special tools. In my intermittent problem, this test
unveiled a faulty fuel pressure regulator ($75 part).
13. Finally, Chuck H sent me some detailed info on the DME
system. I didn't get this far (thankfully), but if you
want to get down to the nitty gritty, here's the DME
connections. Note that NTC stands for Negative Temp
Coefficeint sender (meaning as temp goes up, resistance
1 coil ground (1)
2 micro switch (throttle, idle)
closure to ground at idle position
3 micro switch (throttle, wot + throttle valve) test connection b
closure to ground at wot
4 t54, starter active
+12 volts while cranking engine
6 gnd, air flow sensor, ntc I
7 air flow sensor +
8 speed sensor +
0.6 to 1.6 kohms between pins 8 and 27
9 air flow sensor -
10 plug for exhaust data (ground)
11 t54, speedo
12 test connection a
13 ntc II
1.4 to 3.6kohms at 70oF
160 to 210ohms at 212oF
14 t55, injector control signal
15 t55, injector control signal
20 control signal, dme relay
21 t54, goes to speedo
22 air flow sensor, ntc I +
23 .75ohm connection to pins 5, 25, 26, 8 & 27
24 oxygen sensor
25 ref mark sensor +
0.6 to 1.6 kohms between pins 25 and 26
26 ref mark sensor -
27 speed sensor -
28 altitude sensor
29 a/c compressor clutch 'on'
33 idle speed positioner +
34 idle speed positioner -
pinout, looking at the DME connector, NOT the DME...
| 35 19 |
+--+ - - - - - - - - - - - - - - - - -+--+
| 18 1 |
Doug (87 Carrera Targa)
Shifting on a 915 tranny
Just finished getting my newly rebuilt transmission into the the correct
condition....namely it shifts smoothly up/down, without any histrionics
of any sort. Now, a few confessions are in order....before the advice at
the end. Please humour this slightly demented Canuck.....
The original transmission was rebuilt by the PO and was the only
component not restored in a complete rebuild of my car which spanned 12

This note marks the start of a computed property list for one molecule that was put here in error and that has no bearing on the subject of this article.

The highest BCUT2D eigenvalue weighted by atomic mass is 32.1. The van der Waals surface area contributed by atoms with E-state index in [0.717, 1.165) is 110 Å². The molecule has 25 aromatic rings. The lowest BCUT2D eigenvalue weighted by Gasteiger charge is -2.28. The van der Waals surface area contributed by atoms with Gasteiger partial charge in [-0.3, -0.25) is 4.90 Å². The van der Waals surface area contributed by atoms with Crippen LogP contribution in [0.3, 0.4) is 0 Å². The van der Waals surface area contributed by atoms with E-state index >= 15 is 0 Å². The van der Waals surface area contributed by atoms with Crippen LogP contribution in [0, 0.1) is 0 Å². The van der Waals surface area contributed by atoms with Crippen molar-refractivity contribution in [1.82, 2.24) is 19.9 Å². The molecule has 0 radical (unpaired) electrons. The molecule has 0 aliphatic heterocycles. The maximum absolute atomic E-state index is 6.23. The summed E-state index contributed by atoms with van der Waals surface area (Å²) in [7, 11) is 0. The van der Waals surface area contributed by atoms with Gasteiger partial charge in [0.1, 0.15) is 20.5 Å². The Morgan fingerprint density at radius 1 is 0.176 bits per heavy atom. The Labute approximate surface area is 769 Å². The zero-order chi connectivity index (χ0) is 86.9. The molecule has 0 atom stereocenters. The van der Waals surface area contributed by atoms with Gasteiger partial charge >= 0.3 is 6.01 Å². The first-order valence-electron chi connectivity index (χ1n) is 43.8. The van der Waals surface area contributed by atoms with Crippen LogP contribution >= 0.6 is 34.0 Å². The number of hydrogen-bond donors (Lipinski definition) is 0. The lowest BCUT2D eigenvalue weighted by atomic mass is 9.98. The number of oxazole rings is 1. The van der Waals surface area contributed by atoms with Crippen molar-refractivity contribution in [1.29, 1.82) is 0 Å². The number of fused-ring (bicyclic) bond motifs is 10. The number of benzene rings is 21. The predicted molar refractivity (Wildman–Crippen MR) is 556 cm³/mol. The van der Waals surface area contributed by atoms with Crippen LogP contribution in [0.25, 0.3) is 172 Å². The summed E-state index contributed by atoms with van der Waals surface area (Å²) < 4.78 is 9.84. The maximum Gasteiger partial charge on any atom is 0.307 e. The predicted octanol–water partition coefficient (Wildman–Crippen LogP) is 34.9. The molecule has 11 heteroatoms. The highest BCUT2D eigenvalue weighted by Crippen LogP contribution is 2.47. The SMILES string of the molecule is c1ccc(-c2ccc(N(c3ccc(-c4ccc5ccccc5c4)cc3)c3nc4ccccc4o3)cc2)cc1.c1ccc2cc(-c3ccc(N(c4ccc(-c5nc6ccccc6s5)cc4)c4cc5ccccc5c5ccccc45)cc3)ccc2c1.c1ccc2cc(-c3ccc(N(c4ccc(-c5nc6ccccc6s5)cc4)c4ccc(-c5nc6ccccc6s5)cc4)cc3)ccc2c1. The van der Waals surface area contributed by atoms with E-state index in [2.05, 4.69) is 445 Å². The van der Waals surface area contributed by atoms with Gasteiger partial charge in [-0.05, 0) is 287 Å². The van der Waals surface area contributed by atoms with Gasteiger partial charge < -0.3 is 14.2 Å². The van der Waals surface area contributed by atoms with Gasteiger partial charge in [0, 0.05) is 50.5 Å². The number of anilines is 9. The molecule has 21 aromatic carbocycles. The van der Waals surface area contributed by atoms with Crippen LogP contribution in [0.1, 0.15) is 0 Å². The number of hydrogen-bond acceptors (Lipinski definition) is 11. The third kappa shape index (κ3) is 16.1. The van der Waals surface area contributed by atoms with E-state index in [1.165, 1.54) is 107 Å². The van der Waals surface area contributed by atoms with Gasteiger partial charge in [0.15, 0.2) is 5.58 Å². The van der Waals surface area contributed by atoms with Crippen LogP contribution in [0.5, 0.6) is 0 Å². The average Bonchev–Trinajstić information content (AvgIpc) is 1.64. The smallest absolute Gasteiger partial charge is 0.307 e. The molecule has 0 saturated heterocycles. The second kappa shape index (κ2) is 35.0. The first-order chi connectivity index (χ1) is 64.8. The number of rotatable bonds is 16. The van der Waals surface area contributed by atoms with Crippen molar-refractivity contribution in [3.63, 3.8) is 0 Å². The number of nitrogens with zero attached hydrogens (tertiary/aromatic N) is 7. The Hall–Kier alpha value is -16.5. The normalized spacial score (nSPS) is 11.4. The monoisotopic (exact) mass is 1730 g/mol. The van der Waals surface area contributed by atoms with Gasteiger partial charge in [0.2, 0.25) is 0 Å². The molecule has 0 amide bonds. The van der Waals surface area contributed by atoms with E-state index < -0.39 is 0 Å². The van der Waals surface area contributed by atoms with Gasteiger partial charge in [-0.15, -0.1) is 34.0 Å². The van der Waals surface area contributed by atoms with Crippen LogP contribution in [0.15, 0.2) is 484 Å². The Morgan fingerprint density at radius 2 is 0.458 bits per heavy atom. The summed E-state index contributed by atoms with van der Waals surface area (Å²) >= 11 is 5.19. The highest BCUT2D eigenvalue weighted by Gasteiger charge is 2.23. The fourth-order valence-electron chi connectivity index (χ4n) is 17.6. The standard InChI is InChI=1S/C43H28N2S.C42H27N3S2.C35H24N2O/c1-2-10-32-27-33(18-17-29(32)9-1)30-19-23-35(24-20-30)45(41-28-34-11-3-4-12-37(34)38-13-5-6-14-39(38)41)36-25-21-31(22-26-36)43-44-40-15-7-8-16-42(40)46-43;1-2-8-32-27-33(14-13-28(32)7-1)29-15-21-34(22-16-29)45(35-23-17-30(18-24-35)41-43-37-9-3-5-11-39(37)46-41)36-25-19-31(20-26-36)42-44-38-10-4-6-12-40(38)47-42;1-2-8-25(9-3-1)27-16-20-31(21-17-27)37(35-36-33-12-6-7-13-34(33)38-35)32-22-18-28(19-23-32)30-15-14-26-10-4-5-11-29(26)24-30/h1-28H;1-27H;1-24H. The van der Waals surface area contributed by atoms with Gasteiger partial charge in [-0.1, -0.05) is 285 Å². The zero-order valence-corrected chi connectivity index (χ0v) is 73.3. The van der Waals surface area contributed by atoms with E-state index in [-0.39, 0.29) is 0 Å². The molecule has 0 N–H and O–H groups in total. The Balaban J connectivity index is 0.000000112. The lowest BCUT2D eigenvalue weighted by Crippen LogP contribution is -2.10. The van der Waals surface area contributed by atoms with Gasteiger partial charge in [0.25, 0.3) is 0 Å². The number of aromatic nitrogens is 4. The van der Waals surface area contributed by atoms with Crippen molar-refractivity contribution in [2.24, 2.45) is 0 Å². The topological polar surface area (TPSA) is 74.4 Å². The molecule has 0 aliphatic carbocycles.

years. The PO, in his wisdom, rebuilt the transmission and forgot a shim
on the mainshaft....things eventually hammered against each other enough
that another shim shattered....result was like a hand grenade went off
inside the transmission. Ended up getting a new core transmission with
7:31 (off of a '74), added a Quaife limited slip (that Kremer 3,2 pumps
out the ol' ponies) and all was well....sort of.
The C.O. reassembled the transmission/engine, put it in the car, had
intermittent shifting problem (not going into first/reverse without
grinding slightly)...in spite of umpteen linkage adjustments/clutch
adjustments and significant taking of the Lord's Name in vain.
Took the engine/transmission out, found out that the idiot who put it
together the previous time had forgotten a lock washer on one of the
retaining studs....it was jammed in there, caused a small misalignment
between engine and transmission, which in turn caused the pilot bearing
to spin the input shaft slightly even with the clutch disengaged.
Problem fixed, with appropriate sobbing, hair pulling, gnashing of teeth
etc, engine replaced and all was supposed to be well in Porscheland. NOT
The first gear/reverse grinding had gone, but things were still not
smooth...not perfect, not the buttery smooth up/downshifts we all dream
of. Again the C.O. was blamed, needed his head/arm/coordination
examined. Linkage was appropriately played with, clutch clearance was
checked, rechecked, rerechecked etc. No avail.
Finally in desperation the C.O. consulted the manual. Carefully went
through all of the setup from the beginning.....and wonder of wonders.
The wretched thing shifts like a dream, no grinding, no baulking, no
fuss, no mess, no bother.
So for those who have trouble with type 915 transmissions and shifting,
based on a broad statistical sample of 1....I conclude the following
which is of no validity nor supportability.
Given that the synchro's are in good shape and they are adjusted
right....the suckers are not hard to shift at all. Yes they baulk on
forced shifts....but that is what they are supposed to do. If you shift
smoothly and crisply there are no problems...no need to run it through
other gears at stop lights etc. The key is proper shift linkage
So for those who are having problems, here is the "trick"
1. Check the bushings in your shift linkage. This includes the 2 at the
coupler between the rear seats, the one under the housing which is in